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The Minnesota Governor's Council on Developmental Disabilities
Providing information, education, and training to build knowledge, develop skills, and change attitudes that will lead to increased independence, productivity, self determination, integration and inclusion (IPSII) for people with developmental disabilities and their families.

Moments in Disability History 29

ADA: The Final Push

At the beginning of the George H. W. Bush administration, the Americans with Disabilities Act (ADA) became the property of disability lobbyists, including Patrisha Wright of the Disability Rights Education and Defense Fund (DREDF), and liberal Democratic lawmakers. Democratic Senators Tom Harkin of Iowa and Edward Kennedy of Massachusetts, working with Wright, rewrote a more conservative version of the ADA of 1988 than the version written by conservative Republicans on the National Council on the Handicapped. They narrowed the scope of the accommodations to be made so that the bill was more palatable to business and therefore more likely to become law.

On May 9, 1989, the ADA was introduced in the Senate as S. 933 by Senators Tom Harkin (IA), Ted Kennedy (MA), and David Durenberger (MN). Former Senator Lowell P. Weicker provided testimony as a parent of a child with a disability.

Patrisha Wright
Patrisha Wright

On the same day, H.R. 2273 was introduced In the House, by Congressman Tony Coelho (CA). Congressman Major Owens (NY) and Silvio Conte (MA) were also original sponsors of H.R. 2273. When Coelho left Congress, Congressman Steny Hoyer (MD) provided Democratic leadership as chief sponsor of the ADA. Hoyer was chair of the Democratic Caucus in the House.

The Senate Labor and Human Resources Committee held four hearings on S. 933; the first three hearings focused on different titles in the bill.

On June 21, 1989, Attorney General Dick Thornburgh, who has a son with developmental disabilities, outlined the Bush administration's position on the ADA. Bush, as Vice President, endorsed the original version of the ADA and expressed support for the rights of people with disabilities throughout his presidential campaign. However, it wasn't until now that his administration showed support for the ADA. Thornburgh articulated the administration's commitment to sign the bill into law, but also outlined concerns that the administration had. These concerns included the scope of the remedies allowed, the reach of the public accommodations provision, and the potential financial impact on small business.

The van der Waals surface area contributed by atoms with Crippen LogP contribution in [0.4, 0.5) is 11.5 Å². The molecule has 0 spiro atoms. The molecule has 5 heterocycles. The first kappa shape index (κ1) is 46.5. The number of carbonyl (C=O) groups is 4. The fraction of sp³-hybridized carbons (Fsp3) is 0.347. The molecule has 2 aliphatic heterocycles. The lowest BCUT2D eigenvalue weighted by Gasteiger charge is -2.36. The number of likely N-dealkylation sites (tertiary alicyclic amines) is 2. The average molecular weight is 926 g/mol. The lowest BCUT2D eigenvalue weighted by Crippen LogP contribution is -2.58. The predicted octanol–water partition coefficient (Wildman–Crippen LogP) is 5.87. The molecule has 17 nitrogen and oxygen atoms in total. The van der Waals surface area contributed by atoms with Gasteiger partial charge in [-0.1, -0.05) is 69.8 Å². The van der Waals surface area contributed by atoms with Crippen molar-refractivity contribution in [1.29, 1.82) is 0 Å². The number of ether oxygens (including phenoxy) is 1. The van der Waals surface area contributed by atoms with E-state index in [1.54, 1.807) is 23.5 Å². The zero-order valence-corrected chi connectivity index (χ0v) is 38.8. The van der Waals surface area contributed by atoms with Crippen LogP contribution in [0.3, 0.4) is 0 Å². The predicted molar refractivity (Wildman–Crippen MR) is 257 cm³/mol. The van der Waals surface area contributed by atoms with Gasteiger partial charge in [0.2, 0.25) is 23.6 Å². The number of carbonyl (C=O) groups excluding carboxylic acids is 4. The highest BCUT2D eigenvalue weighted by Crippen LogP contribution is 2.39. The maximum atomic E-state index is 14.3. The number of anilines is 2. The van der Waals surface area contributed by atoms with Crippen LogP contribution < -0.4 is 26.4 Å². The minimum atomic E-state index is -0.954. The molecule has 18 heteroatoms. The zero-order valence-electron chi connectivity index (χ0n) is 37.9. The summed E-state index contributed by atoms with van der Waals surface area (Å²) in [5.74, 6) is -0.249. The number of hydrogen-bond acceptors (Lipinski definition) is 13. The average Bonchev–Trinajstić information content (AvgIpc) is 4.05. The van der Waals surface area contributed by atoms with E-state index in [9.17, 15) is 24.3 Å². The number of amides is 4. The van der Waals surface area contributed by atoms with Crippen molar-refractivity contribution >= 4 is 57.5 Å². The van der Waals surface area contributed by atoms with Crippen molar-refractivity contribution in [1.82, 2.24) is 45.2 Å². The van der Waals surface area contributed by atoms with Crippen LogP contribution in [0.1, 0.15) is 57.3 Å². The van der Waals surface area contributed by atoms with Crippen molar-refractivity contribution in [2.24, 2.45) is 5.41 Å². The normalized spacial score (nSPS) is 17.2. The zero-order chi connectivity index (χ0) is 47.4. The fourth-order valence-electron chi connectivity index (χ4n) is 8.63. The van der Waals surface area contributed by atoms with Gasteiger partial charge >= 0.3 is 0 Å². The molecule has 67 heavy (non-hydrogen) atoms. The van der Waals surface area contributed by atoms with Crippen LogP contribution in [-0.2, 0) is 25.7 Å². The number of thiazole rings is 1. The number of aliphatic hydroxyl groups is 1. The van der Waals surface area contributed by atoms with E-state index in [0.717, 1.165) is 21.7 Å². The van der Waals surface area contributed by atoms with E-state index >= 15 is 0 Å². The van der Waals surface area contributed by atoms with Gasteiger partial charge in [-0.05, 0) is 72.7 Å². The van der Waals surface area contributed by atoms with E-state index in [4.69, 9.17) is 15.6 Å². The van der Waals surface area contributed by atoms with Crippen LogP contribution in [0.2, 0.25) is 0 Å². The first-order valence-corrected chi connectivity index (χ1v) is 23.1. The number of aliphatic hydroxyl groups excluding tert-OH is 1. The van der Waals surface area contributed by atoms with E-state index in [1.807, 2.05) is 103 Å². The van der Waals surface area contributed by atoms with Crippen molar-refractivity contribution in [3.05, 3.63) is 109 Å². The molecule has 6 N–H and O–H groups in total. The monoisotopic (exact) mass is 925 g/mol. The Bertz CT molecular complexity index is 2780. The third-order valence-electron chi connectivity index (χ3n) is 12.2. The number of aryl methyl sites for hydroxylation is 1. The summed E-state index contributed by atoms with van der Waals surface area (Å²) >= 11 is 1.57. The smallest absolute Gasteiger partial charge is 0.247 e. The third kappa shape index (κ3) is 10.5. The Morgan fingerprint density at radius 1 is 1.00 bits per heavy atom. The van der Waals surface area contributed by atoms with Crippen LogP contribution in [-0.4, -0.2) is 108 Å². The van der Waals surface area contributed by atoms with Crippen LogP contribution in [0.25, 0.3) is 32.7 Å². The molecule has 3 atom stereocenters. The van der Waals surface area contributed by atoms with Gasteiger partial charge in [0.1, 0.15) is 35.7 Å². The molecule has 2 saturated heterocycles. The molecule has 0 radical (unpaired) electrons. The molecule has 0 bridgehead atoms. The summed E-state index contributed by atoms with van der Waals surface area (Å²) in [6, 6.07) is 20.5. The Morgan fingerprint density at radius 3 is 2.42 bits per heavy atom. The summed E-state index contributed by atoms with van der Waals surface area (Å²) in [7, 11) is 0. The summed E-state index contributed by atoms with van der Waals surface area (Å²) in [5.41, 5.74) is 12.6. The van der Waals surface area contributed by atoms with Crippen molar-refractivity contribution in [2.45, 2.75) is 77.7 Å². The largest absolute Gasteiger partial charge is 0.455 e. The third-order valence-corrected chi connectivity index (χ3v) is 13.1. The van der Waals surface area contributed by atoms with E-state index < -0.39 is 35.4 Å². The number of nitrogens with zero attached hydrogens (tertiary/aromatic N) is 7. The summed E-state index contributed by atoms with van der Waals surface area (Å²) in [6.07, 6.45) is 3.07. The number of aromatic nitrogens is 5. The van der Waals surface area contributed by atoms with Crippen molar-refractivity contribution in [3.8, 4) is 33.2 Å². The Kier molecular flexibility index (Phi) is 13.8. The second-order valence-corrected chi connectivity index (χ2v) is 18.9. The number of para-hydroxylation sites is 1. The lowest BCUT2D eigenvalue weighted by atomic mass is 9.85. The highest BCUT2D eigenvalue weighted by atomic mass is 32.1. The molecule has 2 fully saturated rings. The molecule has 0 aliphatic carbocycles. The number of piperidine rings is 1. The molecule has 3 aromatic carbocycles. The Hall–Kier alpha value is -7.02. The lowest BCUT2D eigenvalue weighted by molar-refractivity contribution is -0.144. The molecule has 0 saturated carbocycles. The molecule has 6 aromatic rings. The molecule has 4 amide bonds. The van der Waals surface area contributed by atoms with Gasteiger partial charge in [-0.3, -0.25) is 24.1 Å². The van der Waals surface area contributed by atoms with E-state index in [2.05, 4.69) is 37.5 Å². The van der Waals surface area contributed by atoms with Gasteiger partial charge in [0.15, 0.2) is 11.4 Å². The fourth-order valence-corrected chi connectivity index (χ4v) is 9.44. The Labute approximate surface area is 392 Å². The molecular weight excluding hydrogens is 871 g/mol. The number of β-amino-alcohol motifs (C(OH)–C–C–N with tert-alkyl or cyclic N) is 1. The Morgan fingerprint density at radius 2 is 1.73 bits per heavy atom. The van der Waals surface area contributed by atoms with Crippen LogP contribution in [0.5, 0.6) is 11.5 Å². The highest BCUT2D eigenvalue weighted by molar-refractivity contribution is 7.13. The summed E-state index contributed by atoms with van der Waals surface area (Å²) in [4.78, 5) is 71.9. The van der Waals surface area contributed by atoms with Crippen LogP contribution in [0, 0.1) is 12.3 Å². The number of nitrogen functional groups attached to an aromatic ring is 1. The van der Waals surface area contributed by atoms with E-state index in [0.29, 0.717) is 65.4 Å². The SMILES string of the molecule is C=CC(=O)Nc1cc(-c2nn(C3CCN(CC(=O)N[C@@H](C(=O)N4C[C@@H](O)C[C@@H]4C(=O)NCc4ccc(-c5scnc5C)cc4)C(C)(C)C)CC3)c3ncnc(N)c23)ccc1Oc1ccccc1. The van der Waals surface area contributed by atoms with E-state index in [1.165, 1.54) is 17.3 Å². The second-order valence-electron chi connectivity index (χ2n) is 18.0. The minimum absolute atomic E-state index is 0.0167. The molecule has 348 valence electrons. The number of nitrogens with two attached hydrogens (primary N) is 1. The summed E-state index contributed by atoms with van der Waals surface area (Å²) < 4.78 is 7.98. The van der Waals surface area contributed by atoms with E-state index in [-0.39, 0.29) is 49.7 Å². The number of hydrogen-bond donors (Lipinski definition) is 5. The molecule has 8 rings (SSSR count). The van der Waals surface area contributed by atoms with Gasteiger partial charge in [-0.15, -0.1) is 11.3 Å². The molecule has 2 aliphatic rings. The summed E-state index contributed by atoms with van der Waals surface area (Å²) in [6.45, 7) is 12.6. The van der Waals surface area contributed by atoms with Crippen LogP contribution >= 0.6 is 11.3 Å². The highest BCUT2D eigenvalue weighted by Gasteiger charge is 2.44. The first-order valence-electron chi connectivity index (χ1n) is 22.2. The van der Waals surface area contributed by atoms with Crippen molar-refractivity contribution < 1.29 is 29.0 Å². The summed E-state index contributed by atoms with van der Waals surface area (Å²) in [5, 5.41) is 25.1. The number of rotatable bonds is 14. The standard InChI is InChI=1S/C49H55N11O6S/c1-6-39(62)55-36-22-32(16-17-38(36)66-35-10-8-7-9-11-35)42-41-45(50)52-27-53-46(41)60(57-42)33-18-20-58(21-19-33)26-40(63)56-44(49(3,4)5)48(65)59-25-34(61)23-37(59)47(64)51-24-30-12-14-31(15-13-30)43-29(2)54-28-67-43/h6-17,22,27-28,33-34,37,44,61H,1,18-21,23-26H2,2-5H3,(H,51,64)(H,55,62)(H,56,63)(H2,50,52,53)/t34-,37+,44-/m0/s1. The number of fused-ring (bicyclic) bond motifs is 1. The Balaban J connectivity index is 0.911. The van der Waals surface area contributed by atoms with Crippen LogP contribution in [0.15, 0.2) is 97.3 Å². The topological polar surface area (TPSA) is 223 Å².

Attorney General Dick Thornburgh
Attorney General Dick Thornburgh

The Senate Labor and Human Resources Committee expected to hold mark-up on S. 933 in mid-July. During the summer, Senate leadership and bill sponsors reached an agreement with Bush administration officials on major provisions. The President supported the legislation only after sponsors agreed to limit remedies for findings of discrimination largely to those available under the 1964 Civil Rights Act.

In the House, four committees held jurisdiction over the ADA: Education and Labor, Judiciary, Energy and Commerce, and Public Works and Transportation. Each of these Committees expected to hold hearings during the summer, but they were extended throughout September and October. It was hoped that Committee hearings would be completed before the end of October so that the bill could be voted on before the Thanksgiving recess.

In support of the ADA, James S. Brady, former assistant and White House Press Secretary under President Reagan, wrote an editorial that appeared in The New York Times on August 29, 1989.

On September 7, 1989, the Senate voted overwhelmingly (76-8) in favor of S. 933 (Senate Report 101-116). The vote took place after lengthy Senate floor debate that lasted late into the night with more than a dozen amendments added to the bill and several adopted before the Senate took floor action.

James S. Brady
James S. Brady, former assistant and White House Press Secretary

The amendments included the following:

  1. The ADA was made applicable to the activities of Congress (Senator Charles Grassley - IA);
  2. In deciding whether to apply penalties in suits brought by the Attorney General, judges would be required to consider whether a defendant accused of discrimination had acted in good faith (Senator Rudy Boschwitz - MN);